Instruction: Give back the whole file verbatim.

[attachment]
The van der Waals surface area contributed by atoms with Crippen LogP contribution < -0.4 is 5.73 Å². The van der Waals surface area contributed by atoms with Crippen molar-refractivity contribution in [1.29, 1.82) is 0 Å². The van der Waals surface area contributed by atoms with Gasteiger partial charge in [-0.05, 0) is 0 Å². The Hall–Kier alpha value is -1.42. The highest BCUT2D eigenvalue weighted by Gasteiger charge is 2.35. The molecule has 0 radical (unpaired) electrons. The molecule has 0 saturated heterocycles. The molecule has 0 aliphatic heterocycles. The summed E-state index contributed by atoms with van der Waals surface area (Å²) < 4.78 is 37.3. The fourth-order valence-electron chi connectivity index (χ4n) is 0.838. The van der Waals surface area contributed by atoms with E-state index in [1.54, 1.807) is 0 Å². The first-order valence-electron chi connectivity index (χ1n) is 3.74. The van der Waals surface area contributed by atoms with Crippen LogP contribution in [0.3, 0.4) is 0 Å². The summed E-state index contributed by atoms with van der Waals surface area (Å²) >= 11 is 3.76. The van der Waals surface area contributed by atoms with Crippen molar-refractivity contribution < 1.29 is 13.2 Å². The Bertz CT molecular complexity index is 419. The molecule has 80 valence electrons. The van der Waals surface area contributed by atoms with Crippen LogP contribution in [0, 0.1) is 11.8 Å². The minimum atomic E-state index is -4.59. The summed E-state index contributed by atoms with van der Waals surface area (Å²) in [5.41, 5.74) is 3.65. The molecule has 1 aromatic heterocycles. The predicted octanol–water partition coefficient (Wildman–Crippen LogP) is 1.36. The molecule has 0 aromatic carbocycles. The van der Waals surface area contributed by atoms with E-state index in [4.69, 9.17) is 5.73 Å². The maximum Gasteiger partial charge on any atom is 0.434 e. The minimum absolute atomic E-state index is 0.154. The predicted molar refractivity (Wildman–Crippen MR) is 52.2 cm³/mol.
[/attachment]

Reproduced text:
The van der Waals surface area contributed by atoms with Crippen LogP contribution < -0.4 is 5.73 Å². The van der Waals surface area contributed by atoms with Crippen molar-refractivity contribution in [1.29, 1.82) is 0 Å². The van der Waals surface area contributed by atoms with Gasteiger partial charge in [-0.05, 0) is 0 Å². The Hall–Kier alpha value is -1.42. The highest BCUT2D eigenvalue weighted by Gasteiger charge is 2.35. The molecule has 0 radical (unpaired) electrons. The molecule has 0 saturated heterocycles. The molecule has 0 aliphatic heterocycles. The summed E-state index contributed by atoms with van der Waals surface area (Å²) < 4.78 is 37.3. The fourth-order valence-electron chi connectivity index (χ4n) is 0.838. The van der Waals surface area contributed by atoms with E-state index in [1.54, 1.807) is 0 Å². The first-order valence-electron chi connectivity index (χ1n) is 3.74. The van der Waals surface area contributed by atoms with Crippen LogP contribution in [0.3, 0.4) is 0 Å². The summed E-state index contributed by atoms with van der Waals surface area (Å²) >= 11 is 3.76. The van der Waals surface area contributed by atoms with Crippen molar-refractivity contribution < 1.29 is 13.2 Å². The Bertz CT molecular complexity index is 419. The molecule has 80 valence electrons. The van der Waals surface area contributed by atoms with Crippen LogP contribution in [0, 0.1) is 11.8 Å². The minimum atomic E-state index is -4.59. The summed E-state index contributed by atoms with van der Waals surface area (Å²) in [5.41, 5.74) is 3.65. The molecule has 1 aromatic heterocycles. The predicted octanol–water partition coefficient (Wildman–Crippen LogP) is 1.36. The molecule has 0 aromatic carbocycles. The van der Waals surface area contributed by atoms with E-state index in [4.69, 9.17) is 5.73 Å². The maximum Gasteiger partial charge on any atom is 0.434 e. The minimum absolute atomic E-state index is 0.154. The predicted molar refractivity (Wildman–Crippen MR) is 52.2 cm³/mol.